Here’s what has happened: According to THLN, “Once again, Rep. David Simpson (R-Longview) took actions against HB 1451 on the House Floor and knocked the Bill off of the Local and Consent Calendar for the day. This means that the Bill could not be voted out of the House as was originally scheduled. Because of these actions, the Bill has been assigned to the Major State Calendar for the House.”
Something is wrong with our state’s legislative system if one uninformed freshman Representative can block a bill with as much universal support as this bill has. Shouldn’t our elected Representatives be allowed to at least vote on it? This guy doesn’t represent me, but he won’t even allow the people who do to have their say?
HB 1451 (the Puppy Mill Bill) is now scheduled for House vote next Tuesday, April 26. Please read the information below and take action right away. Don’t assume someone else will do it – please! We need everyone’s help. Thousands of animals’ lives will be made better if this bill passes. And it’ll only take you a few minutes.
What you need to do: Contact your State Representative now and politely urge that he or she support HB 1451, a much needed bill to regulate Large-Scale (High Volume) Dog and Cat Breeding operations. They’re YOUR representatives. YOU voted for them. Do not be afraid to contact them. Their job is to represent YOU, not some guy in Longview who thinks $ 1,300/year would be a hardship to legitimate breeders.
Wait. What? Let’s do a little math. The law only applies to breeders with 11 or more adult intact female dogs or cats. It doesn’t apply to small breeders, backyard breeders, or pet stores. Just the big guys. Let’s see – that’s 11 female dogs (at least!) with average litters of let’s say six puppies and two litters a year (at least!). That’s ONE HUNDRED THIRTY TWO puppies each year. From what I’ve seen, most purebred puppies go for between $ 800 and $ 1,500 each – let’s use $ 1,150 (split the difference) for our calculations. $1,150 x 132 = $ 151,800.00 a year! Minimum. And $ 1,300 to regulate their industry and get rid of the sleezy puppy millers is going to put them out of business? I don’t think so. I think Rep. Simpson may have been misinformed, don’t you? Besides, with all this talk about puppy mills, wouldn’t a reputable breeder see it as prudent to invest in a bill that would clean up the industry and provide them with a “seal of approval”?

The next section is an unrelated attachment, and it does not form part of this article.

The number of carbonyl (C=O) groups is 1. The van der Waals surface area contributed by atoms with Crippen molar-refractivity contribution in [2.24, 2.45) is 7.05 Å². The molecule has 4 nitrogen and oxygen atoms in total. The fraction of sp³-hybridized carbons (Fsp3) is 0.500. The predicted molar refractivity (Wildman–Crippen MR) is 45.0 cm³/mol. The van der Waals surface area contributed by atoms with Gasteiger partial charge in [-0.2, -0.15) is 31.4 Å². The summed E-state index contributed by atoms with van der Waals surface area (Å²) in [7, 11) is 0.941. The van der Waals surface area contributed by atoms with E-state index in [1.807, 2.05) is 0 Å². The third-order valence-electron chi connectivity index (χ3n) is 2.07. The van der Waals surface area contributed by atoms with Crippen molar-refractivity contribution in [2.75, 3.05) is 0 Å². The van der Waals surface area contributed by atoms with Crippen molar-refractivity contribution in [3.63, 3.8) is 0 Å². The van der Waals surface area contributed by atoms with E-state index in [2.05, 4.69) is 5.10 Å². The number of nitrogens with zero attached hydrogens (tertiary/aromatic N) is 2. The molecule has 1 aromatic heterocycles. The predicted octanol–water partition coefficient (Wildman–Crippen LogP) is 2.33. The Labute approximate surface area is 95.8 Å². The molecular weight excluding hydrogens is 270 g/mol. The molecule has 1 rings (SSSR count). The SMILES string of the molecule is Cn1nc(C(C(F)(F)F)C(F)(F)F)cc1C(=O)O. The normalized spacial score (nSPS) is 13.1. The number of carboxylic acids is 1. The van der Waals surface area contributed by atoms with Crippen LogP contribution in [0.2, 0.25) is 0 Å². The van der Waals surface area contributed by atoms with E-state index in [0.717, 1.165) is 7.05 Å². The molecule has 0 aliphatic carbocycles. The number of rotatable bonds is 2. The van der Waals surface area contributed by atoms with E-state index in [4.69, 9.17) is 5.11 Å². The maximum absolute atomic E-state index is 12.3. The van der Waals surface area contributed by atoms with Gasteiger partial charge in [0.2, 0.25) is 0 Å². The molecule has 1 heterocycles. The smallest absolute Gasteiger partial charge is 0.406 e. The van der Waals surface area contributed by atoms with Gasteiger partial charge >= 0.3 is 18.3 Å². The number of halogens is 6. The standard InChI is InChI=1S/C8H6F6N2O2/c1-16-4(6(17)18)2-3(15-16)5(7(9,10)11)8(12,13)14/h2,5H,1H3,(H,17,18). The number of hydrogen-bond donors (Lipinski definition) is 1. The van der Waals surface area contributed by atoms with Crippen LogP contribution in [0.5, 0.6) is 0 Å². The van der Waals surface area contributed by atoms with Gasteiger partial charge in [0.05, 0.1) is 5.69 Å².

This bill is endorsed by the Texas Veterinary Medical Association and both the Republic and Democratic Party Platforms.
So, between now and Tuesday morning, it’s imperative that you email and fax your representative. Tell them you support HB 1451 and ask them to do the same. Also, please thank them in advance for supporting Representative Senfronia Thompson, the Bill’s Author. Be polite, but let them know you take this very seriously.
Don’t know who your representative is? That’s OK. Click HERE to find your representative. Just put in your street address – and then look for “Texas State Representative”. The phone number will be there along with a link to their web page where you can find their fax number. You can email, too – all Texas House Representatives’ email addresses use the same format: “email@example.com”. I promise you my Representative will be hearing from me today. And again on Tuesday before the vote – just to be sure.
If you’re in Austin, or have time to drive down there on Tuesday, THLN can use your help as well. They’ll be visiting Representatives’ offices to urge support for the Bill. The AKC will be there, too – in force opposing this bill. Sign up for Action Alerts on the THLN website for more information on Tuesday’s activities.
Speaking of the AKC – you’ve all heard the AKC say the welfare of dogs is their highest priority. Or is it? Their opposition to this bill would suggest that it is not – that their highest priority is keeping breeders in business at any cost. Why? In 2010, the AKC had consolidated total revenues of $61 million – the majority from registration of purebred dogs. Because registration costs are only $25 to $50 each, they depend upon scale – a large dog population – for their revenues. In 2009, they paid their President & CEO over $700,000 in total compensation, their VP and CFO $469,000, their COO $380,000, and eight other employees between $150,000 and $267,000. The AKC’s involvement isn’t about passion – it’s about money. In my humble opinion.
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